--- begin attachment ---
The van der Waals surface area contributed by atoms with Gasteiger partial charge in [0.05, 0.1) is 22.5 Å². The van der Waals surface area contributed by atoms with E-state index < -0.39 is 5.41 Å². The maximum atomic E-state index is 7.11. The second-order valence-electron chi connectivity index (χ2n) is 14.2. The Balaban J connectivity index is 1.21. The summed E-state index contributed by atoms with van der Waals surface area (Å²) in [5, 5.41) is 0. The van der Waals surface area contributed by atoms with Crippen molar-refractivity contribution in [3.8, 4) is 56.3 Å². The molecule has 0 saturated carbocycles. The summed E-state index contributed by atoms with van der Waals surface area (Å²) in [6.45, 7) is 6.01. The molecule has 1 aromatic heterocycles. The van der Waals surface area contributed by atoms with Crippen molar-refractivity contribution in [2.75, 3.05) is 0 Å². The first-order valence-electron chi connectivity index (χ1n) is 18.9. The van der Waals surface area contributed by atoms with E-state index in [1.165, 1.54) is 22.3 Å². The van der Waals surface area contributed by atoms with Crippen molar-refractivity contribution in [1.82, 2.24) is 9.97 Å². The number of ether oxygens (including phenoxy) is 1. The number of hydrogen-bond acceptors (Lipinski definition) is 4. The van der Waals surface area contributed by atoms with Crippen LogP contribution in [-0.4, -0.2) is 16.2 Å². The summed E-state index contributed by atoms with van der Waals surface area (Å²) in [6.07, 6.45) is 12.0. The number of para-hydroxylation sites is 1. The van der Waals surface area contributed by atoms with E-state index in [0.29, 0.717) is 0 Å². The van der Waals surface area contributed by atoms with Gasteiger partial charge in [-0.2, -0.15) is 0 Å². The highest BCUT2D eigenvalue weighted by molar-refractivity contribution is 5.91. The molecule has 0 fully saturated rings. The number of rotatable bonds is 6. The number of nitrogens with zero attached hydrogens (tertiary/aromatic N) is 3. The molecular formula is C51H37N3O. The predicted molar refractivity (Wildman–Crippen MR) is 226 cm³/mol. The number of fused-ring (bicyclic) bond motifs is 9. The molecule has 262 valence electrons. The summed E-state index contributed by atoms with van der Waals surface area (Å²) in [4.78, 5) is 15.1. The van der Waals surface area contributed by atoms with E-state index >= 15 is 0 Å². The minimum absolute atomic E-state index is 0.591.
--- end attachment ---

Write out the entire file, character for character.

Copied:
The van der Waals surface area contributed by atoms with Gasteiger partial charge in [0.05, 0.1) is 22.5 Å². The van der Waals surface area contributed by atoms with E-state index < -0.39 is 5.41 Å². The maximum atomic E-state index is 7.11. The second-order valence-electron chi connectivity index (χ2n) is 14.2. The Balaban J connectivity index is 1.21. The summed E-state index contributed by atoms with van der Waals surface area (Å²) in [5, 5.41) is 0. The van der Waals surface area contributed by atoms with Crippen molar-refractivity contribution in [3.8, 4) is 56.3 Å². The molecule has 0 saturated carbocycles. The summed E-state index contributed by atoms with van der Waals surface area (Å²) in [6.45, 7) is 6.01. The molecule has 1 aromatic heterocycles. The van der Waals surface area contributed by atoms with Crippen molar-refractivity contribution in [2.75, 3.05) is 0 Å². The first-order valence-electron chi connectivity index (χ1n) is 18.9. The van der Waals surface area contributed by atoms with E-state index in [1.165, 1.54) is 22.3 Å². The van der Waals surface area contributed by atoms with Crippen molar-refractivity contribution in [1.82, 2.24) is 9.97 Å². The number of ether oxygens (including phenoxy) is 1. The number of hydrogen-bond acceptors (Lipinski definition) is 4. The van der Waals surface area contributed by atoms with Crippen LogP contribution in [-0.4, -0.2) is 16.2 Å². The summed E-state index contributed by atoms with van der Waals surface area (Å²) in [6.07, 6.45) is 12.0. The number of para-hydroxylation sites is 1. The van der Waals surface area contributed by atoms with E-state index in [0.29, 0.717) is 0 Å². The van der Waals surface area contributed by atoms with Gasteiger partial charge in [-0.2, -0.15) is 0 Å². The highest BCUT2D eigenvalue weighted by molar-refractivity contribution is 5.91. The molecule has 0 fully saturated rings. The number of rotatable bonds is 6. The number of nitrogens with zero attached hydrogens (tertiary/aromatic N) is 3. The molecular formula is C51H37N3O. The predicted molar refractivity (Wildman–Crippen MR) is 226 cm³/mol. The number of fused-ring (bicyclic) bond motifs is 9. The molecule has 262 valence electrons. The summed E-state index contributed by atoms with van der Waals surface area (Å²) in [4.78, 5) is 15.1. The van der Waals surface area contributed by atoms with E-state index >= 15 is 0 Å². The minimum absolute atomic E-state index is 0.591.